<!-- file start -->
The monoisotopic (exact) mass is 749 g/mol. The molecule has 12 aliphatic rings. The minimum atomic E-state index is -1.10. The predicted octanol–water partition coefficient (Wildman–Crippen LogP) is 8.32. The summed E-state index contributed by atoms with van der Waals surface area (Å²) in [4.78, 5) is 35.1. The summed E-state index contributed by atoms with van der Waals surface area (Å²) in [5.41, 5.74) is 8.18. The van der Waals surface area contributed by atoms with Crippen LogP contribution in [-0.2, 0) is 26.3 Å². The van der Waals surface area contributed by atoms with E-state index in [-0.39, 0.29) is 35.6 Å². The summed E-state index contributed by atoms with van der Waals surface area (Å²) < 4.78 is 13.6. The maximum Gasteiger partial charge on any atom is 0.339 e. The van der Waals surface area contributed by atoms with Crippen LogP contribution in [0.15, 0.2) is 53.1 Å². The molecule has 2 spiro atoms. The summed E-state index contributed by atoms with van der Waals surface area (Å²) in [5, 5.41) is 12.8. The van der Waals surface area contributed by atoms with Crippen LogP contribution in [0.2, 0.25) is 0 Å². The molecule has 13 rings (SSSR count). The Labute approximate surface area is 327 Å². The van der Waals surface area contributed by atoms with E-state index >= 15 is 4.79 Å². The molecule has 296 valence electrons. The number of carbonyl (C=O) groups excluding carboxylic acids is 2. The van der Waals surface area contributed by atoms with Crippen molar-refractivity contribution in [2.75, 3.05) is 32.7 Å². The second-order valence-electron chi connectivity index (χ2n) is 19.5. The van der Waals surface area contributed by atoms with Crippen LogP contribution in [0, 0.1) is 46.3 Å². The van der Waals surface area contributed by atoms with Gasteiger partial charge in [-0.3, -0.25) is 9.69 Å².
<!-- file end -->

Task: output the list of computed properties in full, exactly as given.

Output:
The monoisotopic (exact) mass is 749 g/mol. The molecule has 12 aliphatic rings. The minimum atomic E-state index is -1.10. The predicted octanol–water partition coefficient (Wildman–Crippen LogP) is 8.32. The summed E-state index contributed by atoms with van der Waals surface area (Å²) in [4.78, 5) is 35.1. The summed E-state index contributed by atoms with van der Waals surface area (Å²) in [5.41, 5.74) is 8.18. The van der Waals surface area contributed by atoms with Crippen LogP contribution in [-0.2, 0) is 26.3 Å². The van der Waals surface area contributed by atoms with E-state index in [-0.39, 0.29) is 35.6 Å². The summed E-state index contributed by atoms with van der Waals surface area (Å²) < 4.78 is 13.6. The maximum Gasteiger partial charge on any atom is 0.339 e. The van der Waals surface area contributed by atoms with Crippen LogP contribution in [0.15, 0.2) is 53.1 Å². The molecule has 2 spiro atoms. The summed E-state index contributed by atoms with van der Waals surface area (Å²) in [5, 5.41) is 12.8. The van der Waals surface area contributed by atoms with Crippen LogP contribution in [0.2, 0.25) is 0 Å². The molecule has 13 rings (SSSR count). The Labute approximate surface area is 327 Å². The van der Waals surface area contributed by atoms with E-state index >= 15 is 4.79 Å². The molecule has 296 valence electrons. The number of carbonyl (C=O) groups excluding carboxylic acids is 2. The van der Waals surface area contributed by atoms with Crippen molar-refractivity contribution in [2.75, 3.05) is 32.7 Å². The second-order valence-electron chi connectivity index (χ2n) is 19.5. The van der Waals surface area contributed by atoms with Crippen LogP contribution in [0, 0.1) is 46.3 Å². The van der Waals surface area contributed by atoms with Gasteiger partial charge in [-0.3, -0.25) is 9.69 Å².